Mathematics 16:642:575 Numerical Solution of Partial Differential Equations
ScheduleThe course is usually offered every two years during the Spring semester.
- Class meeting dates: Please visit the University's academic calendar.
- Schedule and Instructor: Please visit the University's schedule of classes for the instructor, time, and room.
- Instructor and Teaching Assistant Office Hours: Please visit the Mathematical Finance program's office hour schedule.
Course AbstractIn this course, we study finite difference, finite element, and finite volume methods for the numerical solution of elliptic, parabolic, and hyperbolic partial differential equations. The course will concentrate on the key ideas underlying the derivation of numerical schemes and a study of their stability and accuracy. Students will have the opportunity to gain computational experience with numerical methods with a minimal of programming by the use of Matlab's PDE Toolbox software. Since there are many sophisticated computer packages available for solving partial differential equations, one might think that a thorough understanding of the numerical methods employed is no longer necessary. A striking example of why naive use of such codes can lead to disastrous results is the sinking of the Sleipner A offshore oil platform in Norway in 1991, resulting in an economic loss of about $700 million. The post accident investigation traced the problem to inaccurate finite element approximation of the linear elastic model of the structure (using the popular finite element program NASTRAN). The shear stresses were underestimated by 47%, leading to insufficient design. More careful finite element analysis, made after the accident, predicted that failure would occur with this design at a depth of 62m, which matches well with the actual occurrence at 65m.
Pre-requisitesAt least one of Numerical Analysis I (16:642:573) or Numerical Analysis II (16:642:574).
Dietrich Braess, Finite Elements: Theory, fast solvers, and applications in solid mechanics, 3rd ed., Cambridge University, 2007.Note: Most of lectures will be based on hand outs prepared by the instructor. Students may have one of the aforementioned textbooks depending on their preference.
GradingPlease contact the instructor.
Class PoliciesPlease see the MSMF common class policies.
AssignmentsHomework assignments in the course consist of both theoretical and computational work. For the computational component, the students should use a language/environment that possesses high level data types so that the students spend more time working with algorithms and not worrying about the details of writing computer code. MATLAB is a good choice. Fortran 77/90/95 and C++ with appropriate class libraries can also be used. There will be one assignment for each 3-4 class periods. Since we intend to hand out solutions, late homework assignments pose a problem. Students with exceptional circumstances may be granted short extensions. Please contact the instructor as soon as a problem arises.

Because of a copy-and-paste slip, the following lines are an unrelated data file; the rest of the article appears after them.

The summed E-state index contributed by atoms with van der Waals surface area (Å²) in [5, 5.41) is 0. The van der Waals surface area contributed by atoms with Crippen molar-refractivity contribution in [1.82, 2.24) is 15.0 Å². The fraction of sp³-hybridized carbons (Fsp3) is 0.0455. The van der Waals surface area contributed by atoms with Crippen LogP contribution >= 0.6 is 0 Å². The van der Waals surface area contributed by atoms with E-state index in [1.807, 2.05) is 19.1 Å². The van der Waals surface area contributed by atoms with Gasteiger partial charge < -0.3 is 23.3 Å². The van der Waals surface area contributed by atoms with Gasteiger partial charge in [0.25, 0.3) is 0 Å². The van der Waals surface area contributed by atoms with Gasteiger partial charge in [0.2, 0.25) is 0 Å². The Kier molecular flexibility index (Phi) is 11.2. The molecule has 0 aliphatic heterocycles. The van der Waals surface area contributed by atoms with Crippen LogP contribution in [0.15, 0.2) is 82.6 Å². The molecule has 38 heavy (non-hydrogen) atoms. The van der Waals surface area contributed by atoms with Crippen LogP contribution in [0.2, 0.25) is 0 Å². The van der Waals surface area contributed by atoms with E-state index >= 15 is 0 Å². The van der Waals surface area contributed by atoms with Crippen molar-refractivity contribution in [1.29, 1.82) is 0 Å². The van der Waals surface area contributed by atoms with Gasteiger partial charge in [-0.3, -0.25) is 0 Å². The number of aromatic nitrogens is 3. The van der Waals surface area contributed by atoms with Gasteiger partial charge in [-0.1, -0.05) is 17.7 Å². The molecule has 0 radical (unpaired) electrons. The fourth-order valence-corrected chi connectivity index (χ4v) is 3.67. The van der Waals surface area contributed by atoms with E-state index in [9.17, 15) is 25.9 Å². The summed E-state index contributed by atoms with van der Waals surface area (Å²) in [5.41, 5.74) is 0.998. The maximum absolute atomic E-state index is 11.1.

Previous Instructor Course Websites2010 Young-Ju Lee
2008 Richard Falk
Weekly Lecturing Agenda and Readings
The lecture schedule below is a sample; actual content may vary depending on the instructor.
|1||Finite Difference Methods for Elliptic Problems|
|2||Stability and Error Estimates|
|3||Extensions of the Method|
|4||Finite Element Method for Elliptic Equations - Introduction|
|5||Finite Element Method for Elliptic Equation|
|6||Construction of finite element subspaces|
|7||Affine families of finite elements|
|8||Error estimates for piecewise linear interpolation|
|9||Error estimates by scaling|
|10||Order of Convergence and other Finite Elements|
|11||Approximation of saddle point problems|
|12||Error estimates for the approximation of saddle point problems|
|13||Application to the mixed finite element method for Poisson's equation|
|14||Application to the stationary Stokes equations|
|15||Efficient solution of the linear systems arising from finite element discretization|
|16||Efficient solution of the linear systems arising from finite element discretization|
|17||Finite difference methods for the heat equation|
|18||Finite difference methods for the transport equation and the wave equation|
|19||Stability of difference schemes for pure IVP with periodic intial data|
|20||Stability of difference schemes -- examples|
|21||Qualitative properties of finite difference schemes|
|22||Finite element methods for parabolic problems|
|23||A finite element method for the transport equation|
|24||Approximation of hyperbolic conservation laws|